Chinenye Anuforo, [email protected]
The need for Nigeria to harness the potential of emerging disruptive technologies has become imperative, especially if government is serious about its plan of a digital economy.
Digital revolution has transformed economies and societies. First came the development of a connected economy, characterized by mass take-up of the Internet and the roll-out of broadband networks. This was followed by the development of a digital economy via the increasing use of digital platforms as business models for the supply of goods and services.
Now the movement is towards a digitalized economy whose production and consumption models are based on the incorporation of digital technologies in all economic, social and environmental dimensions.
Emerging disruptive technologies such as artificial intelligence (AI), Internet of Things (IoT), 5G and robotics have increased the pace of change in the economy and society. They bring significant benefits -facilitating more productivity, efficiency and convenience. All sectors, trade, manufacturing, SMEs, health, agriculture, finance, education and government benefit. Industries are already being transformed, societies and structures are set to be transformed at incredibly fast rates.
According to an ICT expert, Jide Awe, emerging technologies are critical to accelerating digital economy growth. He said that economic activity is produced by digital engagement and connections among people, organizations (private and public sectors), devices, data, and processes.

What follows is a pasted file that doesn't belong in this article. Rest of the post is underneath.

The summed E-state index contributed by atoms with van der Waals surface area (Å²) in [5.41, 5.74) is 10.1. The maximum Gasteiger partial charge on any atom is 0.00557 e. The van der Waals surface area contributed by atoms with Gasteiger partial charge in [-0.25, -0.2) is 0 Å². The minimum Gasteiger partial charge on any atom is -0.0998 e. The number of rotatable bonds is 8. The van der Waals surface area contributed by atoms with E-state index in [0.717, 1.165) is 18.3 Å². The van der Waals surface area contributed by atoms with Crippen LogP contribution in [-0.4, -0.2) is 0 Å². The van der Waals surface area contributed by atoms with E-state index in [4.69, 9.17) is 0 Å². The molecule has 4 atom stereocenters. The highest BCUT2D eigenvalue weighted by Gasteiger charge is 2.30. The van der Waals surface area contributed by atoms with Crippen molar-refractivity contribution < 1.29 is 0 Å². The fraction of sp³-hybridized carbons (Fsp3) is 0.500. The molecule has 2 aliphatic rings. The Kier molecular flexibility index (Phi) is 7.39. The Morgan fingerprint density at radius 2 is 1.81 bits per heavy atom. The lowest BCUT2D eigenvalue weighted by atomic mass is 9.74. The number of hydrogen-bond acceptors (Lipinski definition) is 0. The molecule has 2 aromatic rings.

Awe said, “The change of conventional structures creates new services, practices, products and processes, while also changing economic behaviour, interactions and notions and creating new value streams.”
He pointed out the rollout of 5G is expected to meet the massive demand for mobile broadband and increasing mobile video needs that the digital economy requires; as well as the needs of smart initiatives.
“Blockchain will play more of a role as digital currencies emerge and as various actors attempt to exploit their supply chain and security possibilities,” he said, adding, “Big Data fosters data-driven, customer and strategic intelligence and analytics as well as revelation of patterns and insights for organizations in business, government and education.
“IoT enables the increasing adoption of smart devices and internet-enabled devices and growth in automation and the rise of innovative and smart initiatives, products, services and processes. AI improves productivity and advances in image and voice recognition technologies open new economic growth possibilities. AI supports digital economy growth by meeting the growing demand for intelligent services, virtual assistants and automation of services and industries.”